India on Mahaparinirvana of Buddha 2007

A Miniature Sheet consisting of 6 nos of commemorative postage stamps on the 2550 years of Mahaparinirvana of the Gautama Buddha :

2272 2550 years of Mahaparinirvana of the Buddha [India Miniature Sheet 2007]
Issued
by
India

Issued on May 2, 2007

Issued for : The Department of Posts is proud to release a set of six postage stamps on the ‘Buddha’ to commemorate the occasion.

Design : The first stamp depicts a statue from the Gandhara period of Siddhartha when he was still a prince. The second stamp shows a sculpture from Myanmar where Buddha is an ascetic having renounced royal luxuries to meditate on the essential Truth. The third stamp depicts the blissful head of the meditating Buddha (Dharmachakrapravartan or Turning-the-wheel-of-law Buddha) from Sarnath, India, also done in the Gandhara style. The fourth stamp depicts the Bhumisparsha Buddha holding the nectar of immortality in a jar. Some of the numerous incarnations of Buddha, past and future as well as pert of the cycle of creation and dissolution of the many worlds feature in the fifth stamp. Hinayana symbols such as the Lotus indicating the blossoming of inner harmony which is the basis of all existence, and the dharma chakra with the various stages of development is shown in the sixth stamp. Also seen in one corner is the bhumisparsha mudra which proclaims ‘the earth is my witness’.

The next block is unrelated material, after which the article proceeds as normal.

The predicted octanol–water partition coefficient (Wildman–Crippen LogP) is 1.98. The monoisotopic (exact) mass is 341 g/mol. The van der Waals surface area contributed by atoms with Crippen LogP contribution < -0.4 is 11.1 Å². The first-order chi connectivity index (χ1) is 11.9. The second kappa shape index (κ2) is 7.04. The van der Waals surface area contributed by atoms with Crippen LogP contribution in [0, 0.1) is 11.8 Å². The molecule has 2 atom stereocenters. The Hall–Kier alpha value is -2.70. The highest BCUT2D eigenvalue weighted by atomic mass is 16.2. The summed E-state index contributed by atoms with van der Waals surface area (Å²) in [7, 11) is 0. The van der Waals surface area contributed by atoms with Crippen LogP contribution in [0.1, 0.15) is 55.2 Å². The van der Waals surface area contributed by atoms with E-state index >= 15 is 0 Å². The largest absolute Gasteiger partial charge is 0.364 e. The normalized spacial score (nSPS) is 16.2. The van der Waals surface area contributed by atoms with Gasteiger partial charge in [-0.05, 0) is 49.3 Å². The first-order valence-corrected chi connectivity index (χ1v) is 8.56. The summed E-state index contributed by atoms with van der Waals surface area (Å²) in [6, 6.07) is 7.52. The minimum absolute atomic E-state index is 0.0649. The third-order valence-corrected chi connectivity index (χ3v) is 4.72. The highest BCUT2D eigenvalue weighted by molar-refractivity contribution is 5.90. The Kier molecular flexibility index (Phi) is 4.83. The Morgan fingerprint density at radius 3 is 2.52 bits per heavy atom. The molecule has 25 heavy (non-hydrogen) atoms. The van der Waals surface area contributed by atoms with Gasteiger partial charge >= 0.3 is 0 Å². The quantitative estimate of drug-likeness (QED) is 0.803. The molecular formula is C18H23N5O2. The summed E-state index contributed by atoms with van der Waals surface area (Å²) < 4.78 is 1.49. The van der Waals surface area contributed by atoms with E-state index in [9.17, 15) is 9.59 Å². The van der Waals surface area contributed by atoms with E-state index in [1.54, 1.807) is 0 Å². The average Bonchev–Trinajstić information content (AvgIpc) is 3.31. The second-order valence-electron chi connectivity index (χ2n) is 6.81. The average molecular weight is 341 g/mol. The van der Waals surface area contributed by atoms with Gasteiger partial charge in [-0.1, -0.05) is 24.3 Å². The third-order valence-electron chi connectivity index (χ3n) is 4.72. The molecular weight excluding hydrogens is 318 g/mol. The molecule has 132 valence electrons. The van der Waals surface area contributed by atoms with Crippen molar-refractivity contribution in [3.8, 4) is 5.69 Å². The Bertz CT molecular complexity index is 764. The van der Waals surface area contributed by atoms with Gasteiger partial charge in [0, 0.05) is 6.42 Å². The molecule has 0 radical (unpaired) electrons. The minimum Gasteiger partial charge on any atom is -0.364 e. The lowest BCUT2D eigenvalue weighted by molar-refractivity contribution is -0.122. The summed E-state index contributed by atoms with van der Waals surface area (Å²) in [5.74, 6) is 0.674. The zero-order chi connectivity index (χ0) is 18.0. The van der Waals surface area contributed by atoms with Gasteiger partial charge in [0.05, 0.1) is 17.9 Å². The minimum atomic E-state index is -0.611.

Credits :
Stamp
& FDC : Bharati Mirchandani
Cancellation : Alka Sharma

Type : Miniature SheetMint Condition

Colour : Multicolour

Denomination : 500 Paise each

Stamps Printed : 0.6 Million each

Miniature Sheet : 0.4 Million

Printing Process : Photogravure

Printer : India Security Press, Nasik

About : 

  • At the age of 80, Buddha announced that he would enter Parinirvana or the final deathless state, abandoning the earthly body and attaining freedom from the cycles of birth and rebirth. Ever since, Kushinagar in India has been turned into a glorious memorial site of the Mahaparinirvana of the Buddha with stupas, caityas, and viharas like the Mahaparinirvana-vihara and Makutabandhana-vihara, built by devout Kings and followers.
  • In fact, the purnima or full-moon in the month of Vaisakha is connected with three important events in the life of the Buddha, his janana or birth, his attainment of jnana or enlightenment, and his mahaparinirvana or achievement of the unconditioned state. It is, therefore, the most sacred day in the Buddhist calendar. According to Theravada Buddhism, the Buddha’s parinirvana occurred on the full moon of Vaisakha 544 B.C., and the full moon on May the 13th, 2006, marked beginning of the 2550th year of the Mahaparinirvana of Gautama Buddha, the one who attained bodhi or supreme knowledge.
  • Text : Based on material provided by the Ministry of Culture.

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